It is the first week of school at Washington High in Fremont, California. A group of tenth-grade students focuses, laser-like, on the words and body language of their English teacher as he paces the front of the room, extemporizing and leading a discussion about his rules and expectations for the coming school year. They take notes in accordion books they’d made in their art class. One student excitedly writes, “He said he failed English in high school!” Another student captures the teacher’s quote: “Don’t get married to your first idea.” Another observes, “His beard looks really soft.”
Later that day, in art class, the students compare notes and post their observations with pushpins on the back wall of the classroom, grouping them into categories such as “Objective Observations,” “Subjective Opinions,” and “Quotes.” The next day in art class, they collaboratively create colorful visual-concept maps, with topics like “Qualities of a Good Teacher” and “Qualities of a Bad Classroom.” In the following three weeks, the students develop research questions based on their daily observations of this English teacher, they design and create an evolving and interactive installation (at a Bay Area art museum) that illuminates their research, and they interview their teacher to gain further insight into his teaching philosophy. Meanwhile, this teacher has also been observing the students and developing his own research questions; the students and their teacher have conversations about their mutual findings. The museum installation concludes on a Saturday with a roundtable discussion about, among other things, the implications of upending typical power dynamics related to assessment in the classroom.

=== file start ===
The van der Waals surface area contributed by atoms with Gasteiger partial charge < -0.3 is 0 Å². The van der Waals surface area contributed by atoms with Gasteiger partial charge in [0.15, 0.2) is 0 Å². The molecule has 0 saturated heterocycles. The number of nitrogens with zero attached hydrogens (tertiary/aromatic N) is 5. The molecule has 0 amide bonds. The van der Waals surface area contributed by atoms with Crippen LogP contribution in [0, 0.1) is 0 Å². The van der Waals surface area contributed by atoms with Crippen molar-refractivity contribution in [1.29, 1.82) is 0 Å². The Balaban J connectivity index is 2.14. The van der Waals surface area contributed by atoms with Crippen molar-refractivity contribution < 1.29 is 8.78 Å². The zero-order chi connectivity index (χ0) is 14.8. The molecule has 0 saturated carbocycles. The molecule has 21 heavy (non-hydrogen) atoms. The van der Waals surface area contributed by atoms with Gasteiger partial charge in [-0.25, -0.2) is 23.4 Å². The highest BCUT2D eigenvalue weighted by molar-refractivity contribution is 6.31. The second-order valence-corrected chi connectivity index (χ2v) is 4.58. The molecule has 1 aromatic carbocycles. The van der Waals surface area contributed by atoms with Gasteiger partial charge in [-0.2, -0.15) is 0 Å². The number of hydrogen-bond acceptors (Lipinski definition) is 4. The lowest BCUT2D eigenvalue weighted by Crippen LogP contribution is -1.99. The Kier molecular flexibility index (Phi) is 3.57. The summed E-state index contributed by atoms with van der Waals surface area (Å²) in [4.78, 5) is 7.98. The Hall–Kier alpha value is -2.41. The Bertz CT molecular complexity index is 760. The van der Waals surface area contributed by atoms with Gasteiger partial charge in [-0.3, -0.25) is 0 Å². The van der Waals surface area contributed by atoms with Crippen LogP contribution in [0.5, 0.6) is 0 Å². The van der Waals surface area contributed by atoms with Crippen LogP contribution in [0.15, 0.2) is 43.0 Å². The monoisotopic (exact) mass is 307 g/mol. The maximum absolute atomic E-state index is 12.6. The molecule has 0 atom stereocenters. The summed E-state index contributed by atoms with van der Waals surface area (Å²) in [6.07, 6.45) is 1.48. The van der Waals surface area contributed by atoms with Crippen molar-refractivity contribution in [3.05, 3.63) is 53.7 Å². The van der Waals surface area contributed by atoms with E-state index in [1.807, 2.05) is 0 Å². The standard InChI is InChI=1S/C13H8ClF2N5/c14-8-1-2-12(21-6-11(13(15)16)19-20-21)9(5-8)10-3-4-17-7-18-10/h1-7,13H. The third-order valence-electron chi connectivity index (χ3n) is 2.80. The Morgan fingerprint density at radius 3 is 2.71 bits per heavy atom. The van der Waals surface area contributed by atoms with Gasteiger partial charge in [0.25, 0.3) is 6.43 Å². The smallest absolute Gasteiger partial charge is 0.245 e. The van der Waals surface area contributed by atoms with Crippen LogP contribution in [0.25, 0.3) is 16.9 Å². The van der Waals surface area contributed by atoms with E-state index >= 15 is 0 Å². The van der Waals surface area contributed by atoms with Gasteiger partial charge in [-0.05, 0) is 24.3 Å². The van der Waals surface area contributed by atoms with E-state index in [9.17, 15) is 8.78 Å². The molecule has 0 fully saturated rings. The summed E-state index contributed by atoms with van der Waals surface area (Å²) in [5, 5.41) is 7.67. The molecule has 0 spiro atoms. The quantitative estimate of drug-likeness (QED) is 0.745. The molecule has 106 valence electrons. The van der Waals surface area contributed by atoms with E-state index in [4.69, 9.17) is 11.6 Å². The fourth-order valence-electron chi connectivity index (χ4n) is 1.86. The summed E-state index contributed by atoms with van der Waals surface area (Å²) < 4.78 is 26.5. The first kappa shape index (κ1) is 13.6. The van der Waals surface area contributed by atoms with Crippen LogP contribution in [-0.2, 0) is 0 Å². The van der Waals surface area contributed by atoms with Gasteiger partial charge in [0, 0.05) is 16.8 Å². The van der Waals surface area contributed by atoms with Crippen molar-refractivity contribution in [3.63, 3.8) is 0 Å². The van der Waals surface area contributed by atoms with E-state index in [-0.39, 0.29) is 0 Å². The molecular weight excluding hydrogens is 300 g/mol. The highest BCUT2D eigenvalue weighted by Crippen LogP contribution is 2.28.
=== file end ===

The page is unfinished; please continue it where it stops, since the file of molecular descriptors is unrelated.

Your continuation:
This was “Assessment as Dialogue,” a piece of experimental curriculum I conceived and co-created with my tenth-grade art students, who shared the same English teacher. It was inspired by the socially engaged contemporary-art practices of artists like Thomas Hirschhorn (as in his work, Gramsci Monument), Suzanne Lacy (such as her work, Three Weeks in January), and Oliver Herring (known for the open-ended participatory structures of TASK and Areas for Action) and was informed by strategies of qualitative discourse analysis and works by philosophers like Paulo Freire and Michel Foucault and practitioners of critical pedagogy like Jeff Duncan-Andrade and bell hooks. In the spirit of the videos made by Art21, below I will open a window onto the process and some of the catalysts that led to the creation of “Assessment as Dialogue.”
The first catalyst for the curriculum was Paulo Freire. In his book, Teachers as Cultural Workers, Freire discusses the traditional practice of teachers—“reading a class of students as though it were a text to be decoded”—and envisions classrooms where students reciprocate, “observing the gestures, language…and behavior of teachers.” Of course, students are already doing this, all the time; however, they are not typically invited in any structured way to share the results of these “readings” with their teachers or with each other. The power dynamic that Freire is uncovering here, the fact that assessment in almost all public-school classrooms travels in just one direction, from teacher to learner, was one of the major themes running through “Assessment as Dialogue.” For a long time, I’d wanted to redress this imbalance in my own classroom, and Freire’s words added urgency to that desire.